Now, supplies are heavy things. One day's supply is Encumbrance 1, and it goes up by +1 Encumbrance for every additional day you stack onto it (that is, two days is Encumbrance 2, three days is Encumbrance 3, etc.). An average STR 10 person can't carry that much on their own shoulders.

And this is why people domesticated pack animals and invented carts. Animals are pretty hardy, and can often carry several days' worth of supplies. Carts and wagons are even better for long journeys, and can carry weeks or months of supplies. They can cost a little extra, but provided they survive the journey, they can be a good investment.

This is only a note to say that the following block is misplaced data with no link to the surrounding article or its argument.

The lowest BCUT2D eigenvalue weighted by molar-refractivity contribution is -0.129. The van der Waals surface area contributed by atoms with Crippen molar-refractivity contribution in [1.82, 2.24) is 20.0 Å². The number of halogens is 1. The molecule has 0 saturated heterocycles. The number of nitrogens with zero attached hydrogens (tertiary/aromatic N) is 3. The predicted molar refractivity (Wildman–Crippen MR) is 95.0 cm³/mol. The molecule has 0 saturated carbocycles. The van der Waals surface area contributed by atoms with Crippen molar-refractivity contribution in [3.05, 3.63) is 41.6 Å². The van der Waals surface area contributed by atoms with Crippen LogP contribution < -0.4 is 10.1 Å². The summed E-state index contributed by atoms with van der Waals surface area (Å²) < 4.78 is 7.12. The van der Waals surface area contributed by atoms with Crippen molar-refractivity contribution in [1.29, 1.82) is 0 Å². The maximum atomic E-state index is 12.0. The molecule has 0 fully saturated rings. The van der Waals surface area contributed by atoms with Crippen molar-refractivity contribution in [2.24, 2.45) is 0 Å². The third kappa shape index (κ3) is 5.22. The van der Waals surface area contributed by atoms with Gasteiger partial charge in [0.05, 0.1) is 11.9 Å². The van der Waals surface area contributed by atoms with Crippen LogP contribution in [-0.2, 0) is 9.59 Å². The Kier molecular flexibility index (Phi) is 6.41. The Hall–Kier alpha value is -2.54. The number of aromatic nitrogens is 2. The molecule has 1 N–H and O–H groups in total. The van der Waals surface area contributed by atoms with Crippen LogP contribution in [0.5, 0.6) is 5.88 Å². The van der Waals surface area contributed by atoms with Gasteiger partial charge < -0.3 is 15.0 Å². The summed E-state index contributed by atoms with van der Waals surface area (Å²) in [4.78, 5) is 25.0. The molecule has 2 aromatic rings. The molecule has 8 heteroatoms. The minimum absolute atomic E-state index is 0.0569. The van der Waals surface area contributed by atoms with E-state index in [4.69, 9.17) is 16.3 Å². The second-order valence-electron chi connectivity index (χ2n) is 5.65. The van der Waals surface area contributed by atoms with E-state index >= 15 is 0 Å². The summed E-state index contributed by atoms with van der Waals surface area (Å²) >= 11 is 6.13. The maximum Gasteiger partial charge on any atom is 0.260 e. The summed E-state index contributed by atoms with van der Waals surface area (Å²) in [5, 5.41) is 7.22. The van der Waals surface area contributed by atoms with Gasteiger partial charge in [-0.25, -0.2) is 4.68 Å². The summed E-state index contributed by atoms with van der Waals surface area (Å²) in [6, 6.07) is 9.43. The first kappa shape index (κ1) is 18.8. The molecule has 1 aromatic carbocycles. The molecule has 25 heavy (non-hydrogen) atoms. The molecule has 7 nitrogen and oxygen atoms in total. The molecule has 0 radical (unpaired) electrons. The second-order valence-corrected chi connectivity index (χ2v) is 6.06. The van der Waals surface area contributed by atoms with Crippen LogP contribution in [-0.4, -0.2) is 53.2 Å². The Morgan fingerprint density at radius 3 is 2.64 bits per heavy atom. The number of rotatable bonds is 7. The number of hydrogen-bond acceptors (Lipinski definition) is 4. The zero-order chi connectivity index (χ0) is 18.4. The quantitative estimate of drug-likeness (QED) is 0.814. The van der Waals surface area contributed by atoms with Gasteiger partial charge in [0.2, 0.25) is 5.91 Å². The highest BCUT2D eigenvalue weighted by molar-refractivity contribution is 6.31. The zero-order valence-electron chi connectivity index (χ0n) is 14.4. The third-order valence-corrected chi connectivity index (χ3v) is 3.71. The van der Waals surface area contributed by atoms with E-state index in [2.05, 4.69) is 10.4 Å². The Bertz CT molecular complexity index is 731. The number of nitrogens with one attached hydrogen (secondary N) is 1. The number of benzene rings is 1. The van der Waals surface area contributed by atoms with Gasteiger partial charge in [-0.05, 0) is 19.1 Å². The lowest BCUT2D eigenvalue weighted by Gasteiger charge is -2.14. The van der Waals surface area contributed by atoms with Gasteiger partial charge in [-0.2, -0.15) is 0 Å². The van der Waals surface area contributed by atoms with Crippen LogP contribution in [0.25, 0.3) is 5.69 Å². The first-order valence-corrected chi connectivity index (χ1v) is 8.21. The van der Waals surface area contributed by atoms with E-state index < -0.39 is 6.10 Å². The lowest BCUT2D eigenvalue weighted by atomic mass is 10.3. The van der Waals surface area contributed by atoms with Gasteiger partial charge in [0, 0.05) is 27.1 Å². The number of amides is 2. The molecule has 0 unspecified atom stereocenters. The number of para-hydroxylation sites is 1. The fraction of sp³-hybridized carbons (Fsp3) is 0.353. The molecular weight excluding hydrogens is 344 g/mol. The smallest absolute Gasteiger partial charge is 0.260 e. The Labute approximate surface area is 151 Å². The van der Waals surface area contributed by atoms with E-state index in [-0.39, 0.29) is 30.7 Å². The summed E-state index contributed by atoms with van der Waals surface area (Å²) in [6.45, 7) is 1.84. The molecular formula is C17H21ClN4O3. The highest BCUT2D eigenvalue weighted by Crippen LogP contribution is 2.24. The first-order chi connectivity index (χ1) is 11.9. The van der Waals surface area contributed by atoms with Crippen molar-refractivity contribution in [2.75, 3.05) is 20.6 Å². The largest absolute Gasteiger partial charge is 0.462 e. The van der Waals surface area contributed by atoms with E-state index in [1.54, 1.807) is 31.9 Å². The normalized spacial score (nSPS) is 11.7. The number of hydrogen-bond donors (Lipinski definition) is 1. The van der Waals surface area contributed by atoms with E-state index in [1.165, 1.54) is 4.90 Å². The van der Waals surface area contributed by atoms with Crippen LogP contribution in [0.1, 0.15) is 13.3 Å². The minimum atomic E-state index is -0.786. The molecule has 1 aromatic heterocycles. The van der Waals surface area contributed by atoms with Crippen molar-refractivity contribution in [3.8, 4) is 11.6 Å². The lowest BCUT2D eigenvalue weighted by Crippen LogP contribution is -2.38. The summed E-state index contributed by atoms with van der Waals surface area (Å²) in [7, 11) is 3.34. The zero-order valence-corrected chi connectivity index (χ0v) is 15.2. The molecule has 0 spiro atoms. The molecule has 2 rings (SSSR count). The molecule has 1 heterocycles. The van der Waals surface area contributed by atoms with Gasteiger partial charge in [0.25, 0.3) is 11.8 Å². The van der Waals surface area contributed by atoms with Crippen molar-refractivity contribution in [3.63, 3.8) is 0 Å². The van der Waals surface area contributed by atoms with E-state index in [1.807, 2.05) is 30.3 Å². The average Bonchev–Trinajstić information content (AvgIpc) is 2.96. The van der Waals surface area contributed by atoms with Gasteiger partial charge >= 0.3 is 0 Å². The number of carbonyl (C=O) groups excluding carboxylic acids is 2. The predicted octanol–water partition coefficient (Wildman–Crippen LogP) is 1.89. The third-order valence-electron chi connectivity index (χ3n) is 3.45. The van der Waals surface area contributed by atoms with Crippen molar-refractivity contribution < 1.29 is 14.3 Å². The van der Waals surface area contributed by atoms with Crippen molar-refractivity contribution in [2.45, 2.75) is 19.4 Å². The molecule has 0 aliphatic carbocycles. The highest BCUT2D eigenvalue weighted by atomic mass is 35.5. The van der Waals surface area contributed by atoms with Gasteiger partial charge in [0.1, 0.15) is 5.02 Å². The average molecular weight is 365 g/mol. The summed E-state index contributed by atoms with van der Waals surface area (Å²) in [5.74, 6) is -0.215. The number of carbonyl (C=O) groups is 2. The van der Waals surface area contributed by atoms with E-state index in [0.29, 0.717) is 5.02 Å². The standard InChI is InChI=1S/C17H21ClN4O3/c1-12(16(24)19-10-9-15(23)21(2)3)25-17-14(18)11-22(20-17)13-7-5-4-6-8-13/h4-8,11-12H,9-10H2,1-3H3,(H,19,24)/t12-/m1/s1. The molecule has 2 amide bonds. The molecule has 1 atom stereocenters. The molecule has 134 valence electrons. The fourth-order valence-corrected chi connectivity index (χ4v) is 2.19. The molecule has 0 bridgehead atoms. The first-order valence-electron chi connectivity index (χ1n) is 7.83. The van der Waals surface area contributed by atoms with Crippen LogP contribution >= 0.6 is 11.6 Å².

Step #2: Daily Travel

When you set out for the day, your party travels at the speed of the slowest individual, and marches for about 8 hours straight, with a light lunch in the middle. If nothing gets in your way, this marching is fairly simple, and you can cover about 24 miles over flat, good terrain (such as a paved path).